We host some tutorials on getting started with the runtime platform e.g. to develope e4 on JavaFX applications. For developers who want to work with our custom UI-DSL named fxgraph we have a step by step introducation available on our wiki as well.
We started to see code contributions from developers who started to adopt e(fx)clipse are part their work.
Collaboration in and outside Eclipse.org
We worked with upstream Eclipse projects like e.g. JDT to include JavaFX-API doc into the Eclipse-Java-Editor and e.g. the detection JavaFX sources who allow developers to debug into JavaFX source in case somethings going wrong. We are also working with the OpenJFX-Team to e.g. provide additional API on JavaFX controls. We've also been one of the heave JDT8 Beta-Testers and file various bug reports who helped the JDT-Team to get Java8 support in shape for Luna.
SWT on JavaFX
SWT on JavaFX started its life outside Eclipse.org but was contribute by BestSolution.at in the 1.0 timeframe. SWT on JavaFX is a experimental JavaFX who allows RCP developers take their existing SWT UIs and render them through JavaFX. This allows them to migrate their applications from SWT to JavaFX step by step. SWT on JavaFX is not part of this release but the sources are available in our git repo. There are no current plans to invest more time into this area unless we get funded to do so.
We explored writing a Code-Editor which is built on top of Eclipse-Text, while the code-editing framework is not part the release a control who allows people to show StyledText is available as part of the runtime API. We plan to further explore this are in the next releases because it is an excellent test for the runtime platform we are providing.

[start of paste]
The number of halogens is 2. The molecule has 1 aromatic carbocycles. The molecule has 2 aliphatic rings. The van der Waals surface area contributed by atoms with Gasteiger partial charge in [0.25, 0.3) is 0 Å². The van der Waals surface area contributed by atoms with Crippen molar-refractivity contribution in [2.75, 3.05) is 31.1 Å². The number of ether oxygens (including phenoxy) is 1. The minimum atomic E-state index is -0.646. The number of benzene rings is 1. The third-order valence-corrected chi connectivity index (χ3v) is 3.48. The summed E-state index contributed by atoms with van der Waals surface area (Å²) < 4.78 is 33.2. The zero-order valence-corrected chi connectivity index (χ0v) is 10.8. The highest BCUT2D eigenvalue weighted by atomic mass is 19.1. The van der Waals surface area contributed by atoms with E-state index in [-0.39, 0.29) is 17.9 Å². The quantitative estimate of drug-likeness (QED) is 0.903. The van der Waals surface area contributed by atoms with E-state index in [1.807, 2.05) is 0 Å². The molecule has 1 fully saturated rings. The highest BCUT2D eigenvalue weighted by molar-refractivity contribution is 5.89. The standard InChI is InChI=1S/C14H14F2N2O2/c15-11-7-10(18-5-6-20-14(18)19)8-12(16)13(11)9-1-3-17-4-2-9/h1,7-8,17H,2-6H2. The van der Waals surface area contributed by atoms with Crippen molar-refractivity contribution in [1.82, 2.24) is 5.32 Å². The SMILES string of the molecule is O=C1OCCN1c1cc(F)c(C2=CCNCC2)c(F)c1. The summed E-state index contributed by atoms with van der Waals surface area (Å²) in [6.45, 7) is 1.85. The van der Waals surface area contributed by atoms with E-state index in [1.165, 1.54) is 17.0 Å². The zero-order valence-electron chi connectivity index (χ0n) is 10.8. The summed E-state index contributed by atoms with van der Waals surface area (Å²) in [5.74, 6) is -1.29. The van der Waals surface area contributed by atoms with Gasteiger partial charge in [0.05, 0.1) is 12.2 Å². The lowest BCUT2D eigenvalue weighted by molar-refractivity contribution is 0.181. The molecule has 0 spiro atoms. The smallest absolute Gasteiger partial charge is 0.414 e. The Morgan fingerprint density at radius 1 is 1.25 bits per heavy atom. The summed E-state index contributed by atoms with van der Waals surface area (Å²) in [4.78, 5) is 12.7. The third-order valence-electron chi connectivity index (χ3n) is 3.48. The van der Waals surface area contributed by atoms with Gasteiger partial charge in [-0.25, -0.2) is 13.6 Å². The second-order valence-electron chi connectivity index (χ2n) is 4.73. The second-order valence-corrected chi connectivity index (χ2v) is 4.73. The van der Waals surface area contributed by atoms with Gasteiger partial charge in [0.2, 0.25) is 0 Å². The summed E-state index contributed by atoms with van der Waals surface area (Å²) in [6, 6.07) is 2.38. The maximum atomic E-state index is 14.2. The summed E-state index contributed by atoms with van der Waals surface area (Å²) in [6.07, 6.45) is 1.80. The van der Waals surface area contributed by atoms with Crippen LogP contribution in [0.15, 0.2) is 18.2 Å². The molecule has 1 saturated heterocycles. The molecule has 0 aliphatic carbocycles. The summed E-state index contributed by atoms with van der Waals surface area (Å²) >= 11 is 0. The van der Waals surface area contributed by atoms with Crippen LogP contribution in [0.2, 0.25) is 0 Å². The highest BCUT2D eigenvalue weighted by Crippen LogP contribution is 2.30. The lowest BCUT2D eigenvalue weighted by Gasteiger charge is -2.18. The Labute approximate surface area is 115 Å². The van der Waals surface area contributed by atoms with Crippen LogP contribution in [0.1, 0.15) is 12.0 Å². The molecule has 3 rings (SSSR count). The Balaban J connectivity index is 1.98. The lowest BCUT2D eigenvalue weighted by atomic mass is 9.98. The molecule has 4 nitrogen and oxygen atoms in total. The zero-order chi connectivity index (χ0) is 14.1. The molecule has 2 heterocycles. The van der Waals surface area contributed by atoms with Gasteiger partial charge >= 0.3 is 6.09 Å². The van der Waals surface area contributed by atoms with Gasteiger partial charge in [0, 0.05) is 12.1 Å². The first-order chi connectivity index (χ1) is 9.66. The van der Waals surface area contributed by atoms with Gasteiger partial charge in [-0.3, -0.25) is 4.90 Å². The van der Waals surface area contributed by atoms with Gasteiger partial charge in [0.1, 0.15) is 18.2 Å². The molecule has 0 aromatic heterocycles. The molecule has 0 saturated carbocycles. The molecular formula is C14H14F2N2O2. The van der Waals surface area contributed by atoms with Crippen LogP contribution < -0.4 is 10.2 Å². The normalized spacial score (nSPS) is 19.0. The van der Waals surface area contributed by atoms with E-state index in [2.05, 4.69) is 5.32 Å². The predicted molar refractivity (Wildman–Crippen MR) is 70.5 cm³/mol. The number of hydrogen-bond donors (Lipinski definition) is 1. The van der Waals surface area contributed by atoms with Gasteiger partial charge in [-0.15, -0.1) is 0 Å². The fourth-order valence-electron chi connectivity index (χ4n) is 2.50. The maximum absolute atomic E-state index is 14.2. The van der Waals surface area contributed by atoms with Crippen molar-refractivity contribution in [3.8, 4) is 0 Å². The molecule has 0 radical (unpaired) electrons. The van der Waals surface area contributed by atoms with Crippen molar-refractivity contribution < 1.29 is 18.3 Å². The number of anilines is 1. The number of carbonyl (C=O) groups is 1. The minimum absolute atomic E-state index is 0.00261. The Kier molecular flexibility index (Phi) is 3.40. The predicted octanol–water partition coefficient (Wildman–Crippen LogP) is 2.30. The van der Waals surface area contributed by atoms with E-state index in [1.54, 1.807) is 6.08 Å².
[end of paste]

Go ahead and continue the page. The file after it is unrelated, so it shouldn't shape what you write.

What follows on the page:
All e(fx)clipse components are built on top other Eclipse components:
- CSS-Tooling: on top of Xtext
- FXML-Tooling: on top of WST
- FxGraph-Tooling: on top of Xtext
so we automatically inherit the useability built into those tools which matches the experience developers get e.g. by JDT.
Java 6 & 7
All bundles tooling and runtime require Java8. There are only 3 exceptions to this rule
because they are consumed by products like STS who still support Java 7 and so these bundles will stay on Java7
Tooling and Runtime officially don't support Kepler. The runtime integration into OSGi is built on top of the Adapter Hook SPI of Equinox and because Equinox has modified the SPI the new hook implementations won't work on the OSGi-Environment which is part of the Kepler release
Conferences & Democamps
We've shown e(fx)clipse once more at EclipseCon NA and the summer democamp season where we got in touch with people who are already started to adopt e(fx)clipse as a tool or as a runtime platform. One of the highlights was that commercial tools have already been developed on top of e(fx)clipse. We expect more applications who are built on top of e(fx)clipse and plan to built a reference page on our website.
Newsgroup & Forum
The forum at eclipse.org is seeing a steady flow of questions on tooling and runtime parts of e(fx)clipse. We make sure that EVERY question is answered so that people get an excellent free support when useing e(fx)clipse.